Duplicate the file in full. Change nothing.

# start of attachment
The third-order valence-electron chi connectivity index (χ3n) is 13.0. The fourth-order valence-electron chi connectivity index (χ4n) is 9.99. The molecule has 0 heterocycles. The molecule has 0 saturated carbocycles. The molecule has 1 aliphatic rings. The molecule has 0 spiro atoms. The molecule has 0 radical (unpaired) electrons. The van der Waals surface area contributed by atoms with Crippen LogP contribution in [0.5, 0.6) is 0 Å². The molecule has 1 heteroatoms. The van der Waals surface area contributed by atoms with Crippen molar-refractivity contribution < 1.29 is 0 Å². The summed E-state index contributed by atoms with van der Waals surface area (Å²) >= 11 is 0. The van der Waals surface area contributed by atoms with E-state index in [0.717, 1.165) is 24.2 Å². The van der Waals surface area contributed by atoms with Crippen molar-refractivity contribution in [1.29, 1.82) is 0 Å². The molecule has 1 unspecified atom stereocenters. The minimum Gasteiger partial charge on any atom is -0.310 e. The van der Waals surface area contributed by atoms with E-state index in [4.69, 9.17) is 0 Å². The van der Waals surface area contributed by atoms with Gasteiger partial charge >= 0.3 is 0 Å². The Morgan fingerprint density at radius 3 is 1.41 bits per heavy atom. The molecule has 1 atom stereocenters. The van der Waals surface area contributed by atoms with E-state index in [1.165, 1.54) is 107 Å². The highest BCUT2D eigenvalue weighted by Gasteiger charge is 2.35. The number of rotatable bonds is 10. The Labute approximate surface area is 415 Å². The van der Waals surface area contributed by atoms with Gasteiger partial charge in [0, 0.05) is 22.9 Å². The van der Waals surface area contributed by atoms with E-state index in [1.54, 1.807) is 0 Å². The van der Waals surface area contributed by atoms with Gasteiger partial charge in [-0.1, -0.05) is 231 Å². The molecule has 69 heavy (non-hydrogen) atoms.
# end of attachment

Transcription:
The third-order valence-electron chi connectivity index (χ3n) is 13.0. The fourth-order valence-electron chi connectivity index (χ4n) is 9.99. The molecule has 0 heterocycles. The molecule has 0 saturated carbocycles. The molecule has 1 aliphatic rings. The molecule has 0 spiro atoms. The molecule has 0 radical (unpaired) electrons. The van der Waals surface area contributed by atoms with Crippen LogP contribution in [0.5, 0.6) is 0 Å². The molecule has 1 heteroatoms. The van der Waals surface area contributed by atoms with Crippen molar-refractivity contribution < 1.29 is 0 Å². The summed E-state index contributed by atoms with van der Waals surface area (Å²) >= 11 is 0. The van der Waals surface area contributed by atoms with E-state index in [0.717, 1.165) is 24.2 Å². The van der Waals surface area contributed by atoms with Crippen molar-refractivity contribution in [1.29, 1.82) is 0 Å². The molecule has 1 unspecified atom stereocenters. The minimum Gasteiger partial charge on any atom is -0.310 e. The van der Waals surface area contributed by atoms with E-state index in [4.69, 9.17) is 0 Å². The van der Waals surface area contributed by atoms with Gasteiger partial charge >= 0.3 is 0 Å². The Morgan fingerprint density at radius 3 is 1.41 bits per heavy atom. The molecule has 1 atom stereocenters. The van der Waals surface area contributed by atoms with E-state index in [1.165, 1.54) is 107 Å². The highest BCUT2D eigenvalue weighted by Gasteiger charge is 2.35. The number of rotatable bonds is 10. The Labute approximate surface area is 415 Å². The van der Waals surface area contributed by atoms with Gasteiger partial charge in [0, 0.05) is 22.9 Å². The van der Waals surface area contributed by atoms with E-state index in [1.54, 1.807) is 0 Å². The van der Waals surface area contributed by atoms with Gasteiger partial charge in [-0.1, -0.05) is 231 Å². The molecule has 69 heavy (non-hydrogen) atoms.